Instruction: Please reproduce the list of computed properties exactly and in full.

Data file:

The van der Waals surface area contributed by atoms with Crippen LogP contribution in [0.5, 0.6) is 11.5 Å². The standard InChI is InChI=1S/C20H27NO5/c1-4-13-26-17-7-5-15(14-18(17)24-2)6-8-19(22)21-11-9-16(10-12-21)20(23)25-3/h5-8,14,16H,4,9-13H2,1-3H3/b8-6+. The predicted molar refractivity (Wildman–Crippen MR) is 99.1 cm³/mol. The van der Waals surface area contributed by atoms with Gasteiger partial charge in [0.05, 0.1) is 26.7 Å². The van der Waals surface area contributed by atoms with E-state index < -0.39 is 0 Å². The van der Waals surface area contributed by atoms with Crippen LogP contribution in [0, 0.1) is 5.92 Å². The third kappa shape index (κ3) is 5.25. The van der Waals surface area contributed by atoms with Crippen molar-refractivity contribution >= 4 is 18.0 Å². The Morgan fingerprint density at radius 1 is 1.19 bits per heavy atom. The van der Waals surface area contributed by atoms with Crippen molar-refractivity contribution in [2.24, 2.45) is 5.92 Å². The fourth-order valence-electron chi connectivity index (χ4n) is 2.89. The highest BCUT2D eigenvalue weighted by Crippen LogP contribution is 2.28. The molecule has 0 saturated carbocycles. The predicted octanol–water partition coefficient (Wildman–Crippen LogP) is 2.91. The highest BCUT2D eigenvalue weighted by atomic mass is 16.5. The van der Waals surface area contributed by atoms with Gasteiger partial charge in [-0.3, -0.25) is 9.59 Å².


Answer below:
The van der Waals surface area contributed by atoms with Crippen LogP contribution in [0.5, 0.6) is 11.5 Å². The standard InChI is InChI=1S/C20H27NO5/c1-4-13-26-17-7-5-15(14-18(17)24-2)6-8-19(22)21-11-9-16(10-12-21)20(23)25-3/h5-8,14,16H,4,9-13H2,1-3H3/b8-6+. The predicted molar refractivity (Wildman–Crippen MR) is 99.1 cm³/mol. The van der Waals surface area contributed by atoms with Gasteiger partial charge in [0.05, 0.1) is 26.7 Å². The van der Waals surface area contributed by atoms with E-state index < -0.39 is 0 Å². The van der Waals surface area contributed by atoms with Crippen LogP contribution in [0, 0.1) is 5.92 Å². The third kappa shape index (κ3) is 5.25. The van der Waals surface area contributed by atoms with Crippen molar-refractivity contribution >= 4 is 18.0 Å². The Morgan fingerprint density at radius 1 is 1.19 bits per heavy atom. The van der Waals surface area contributed by atoms with Crippen molar-refractivity contribution in [2.24, 2.45) is 5.92 Å². The fourth-order valence-electron chi connectivity index (χ4n) is 2.89. The highest BCUT2D eigenvalue weighted by Crippen LogP contribution is 2.28. The molecule has 0 saturated carbocycles. The predicted octanol–water partition coefficient (Wildman–Crippen LogP) is 2.91. The highest BCUT2D eigenvalue weighted by atomic mass is 16.5. The van der Waals surface area contributed by atoms with Gasteiger partial charge in [-0.3, -0.25) is 9.59 Å².